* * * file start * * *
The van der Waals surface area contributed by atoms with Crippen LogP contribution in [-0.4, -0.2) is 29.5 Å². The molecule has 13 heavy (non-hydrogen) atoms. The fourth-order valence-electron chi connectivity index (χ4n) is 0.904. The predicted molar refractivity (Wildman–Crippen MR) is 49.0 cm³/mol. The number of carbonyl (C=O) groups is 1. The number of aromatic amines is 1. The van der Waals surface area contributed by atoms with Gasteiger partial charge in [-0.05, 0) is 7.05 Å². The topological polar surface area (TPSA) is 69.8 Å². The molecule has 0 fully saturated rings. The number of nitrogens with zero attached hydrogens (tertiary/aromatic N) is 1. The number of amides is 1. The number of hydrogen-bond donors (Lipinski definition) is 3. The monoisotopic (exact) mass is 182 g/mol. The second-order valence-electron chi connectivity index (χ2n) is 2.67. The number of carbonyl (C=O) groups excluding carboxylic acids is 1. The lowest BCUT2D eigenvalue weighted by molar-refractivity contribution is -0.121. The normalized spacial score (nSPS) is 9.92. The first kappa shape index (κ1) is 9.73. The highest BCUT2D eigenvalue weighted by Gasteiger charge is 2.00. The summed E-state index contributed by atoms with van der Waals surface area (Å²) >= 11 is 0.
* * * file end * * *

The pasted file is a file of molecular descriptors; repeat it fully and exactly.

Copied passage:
The van der Waals surface area contributed by atoms with Crippen LogP contribution in [-0.4, -0.2) is 29.5 Å². The molecule has 13 heavy (non-hydrogen) atoms. The fourth-order valence-electron chi connectivity index (χ4n) is 0.904. The predicted molar refractivity (Wildman–Crippen MR) is 49.0 cm³/mol. The number of carbonyl (C=O) groups is 1. The number of aromatic amines is 1. The van der Waals surface area contributed by atoms with Gasteiger partial charge in [-0.05, 0) is 7.05 Å². The topological polar surface area (TPSA) is 69.8 Å². The molecule has 0 fully saturated rings. The number of nitrogens with zero attached hydrogens (tertiary/aromatic N) is 1. The number of amides is 1. The number of hydrogen-bond donors (Lipinski definition) is 3. The monoisotopic (exact) mass is 182 g/mol. The second-order valence-electron chi connectivity index (χ2n) is 2.67. The number of carbonyl (C=O) groups excluding carboxylic acids is 1. The lowest BCUT2D eigenvalue weighted by molar-refractivity contribution is -0.121. The normalized spacial score (nSPS) is 9.92. The first kappa shape index (κ1) is 9.73. The highest BCUT2D eigenvalue weighted by Gasteiger charge is 2.00. The summed E-state index contributed by atoms with van der Waals surface area (Å²) >= 11 is 0.